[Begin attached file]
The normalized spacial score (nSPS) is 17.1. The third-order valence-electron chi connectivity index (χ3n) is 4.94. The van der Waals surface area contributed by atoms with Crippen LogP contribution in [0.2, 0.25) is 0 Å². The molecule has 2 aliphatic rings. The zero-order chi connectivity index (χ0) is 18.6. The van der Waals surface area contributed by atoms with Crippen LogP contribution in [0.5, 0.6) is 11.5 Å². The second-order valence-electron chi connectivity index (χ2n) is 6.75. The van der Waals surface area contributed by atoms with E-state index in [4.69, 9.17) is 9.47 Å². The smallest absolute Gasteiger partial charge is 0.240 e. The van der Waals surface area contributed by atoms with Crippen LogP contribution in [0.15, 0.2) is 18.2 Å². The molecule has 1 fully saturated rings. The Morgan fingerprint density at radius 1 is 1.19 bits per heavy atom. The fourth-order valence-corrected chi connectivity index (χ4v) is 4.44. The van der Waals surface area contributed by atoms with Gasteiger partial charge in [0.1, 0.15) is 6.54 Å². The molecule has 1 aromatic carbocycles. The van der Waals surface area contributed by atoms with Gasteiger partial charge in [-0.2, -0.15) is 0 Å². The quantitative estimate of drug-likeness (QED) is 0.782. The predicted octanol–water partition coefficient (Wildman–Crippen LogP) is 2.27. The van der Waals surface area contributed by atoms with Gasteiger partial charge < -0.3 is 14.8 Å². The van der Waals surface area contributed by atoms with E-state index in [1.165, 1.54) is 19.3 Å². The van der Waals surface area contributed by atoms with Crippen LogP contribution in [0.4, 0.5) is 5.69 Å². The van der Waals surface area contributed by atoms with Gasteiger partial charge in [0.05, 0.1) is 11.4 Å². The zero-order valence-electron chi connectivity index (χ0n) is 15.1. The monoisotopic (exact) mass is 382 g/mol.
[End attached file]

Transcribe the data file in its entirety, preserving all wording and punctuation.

The normalized spacial score (nSPS) is 17.1. The third-order valence-electron chi connectivity index (χ3n) is 4.94. The van der Waals surface area contributed by atoms with Crippen LogP contribution in [0.2, 0.25) is 0 Å². The molecule has 2 aliphatic rings. The zero-order chi connectivity index (χ0) is 18.6. The van der Waals surface area contributed by atoms with Crippen LogP contribution in [0.5, 0.6) is 11.5 Å². The second-order valence-electron chi connectivity index (χ2n) is 6.75. The van der Waals surface area contributed by atoms with E-state index in [4.69, 9.17) is 9.47 Å². The smallest absolute Gasteiger partial charge is 0.240 e. The van der Waals surface area contributed by atoms with Crippen LogP contribution in [0.15, 0.2) is 18.2 Å². The molecule has 1 fully saturated rings. The Morgan fingerprint density at radius 1 is 1.19 bits per heavy atom. The fourth-order valence-corrected chi connectivity index (χ4v) is 4.44. The van der Waals surface area contributed by atoms with Gasteiger partial charge in [0.1, 0.15) is 6.54 Å². The molecule has 1 aromatic carbocycles. The van der Waals surface area contributed by atoms with Gasteiger partial charge in [-0.2, -0.15) is 0 Å². The quantitative estimate of drug-likeness (QED) is 0.782. The predicted octanol–water partition coefficient (Wildman–Crippen LogP) is 2.27. The van der Waals surface area contributed by atoms with Gasteiger partial charge < -0.3 is 14.8 Å². The van der Waals surface area contributed by atoms with E-state index in [1.165, 1.54) is 19.3 Å². The van der Waals surface area contributed by atoms with Crippen LogP contribution in [0.4, 0.5) is 5.69 Å². The van der Waals surface area contributed by atoms with Gasteiger partial charge in [0.05, 0.1) is 11.4 Å². The zero-order valence-electron chi connectivity index (χ0n) is 15.1. The monoisotopic (exact) mass is 382 g/mol.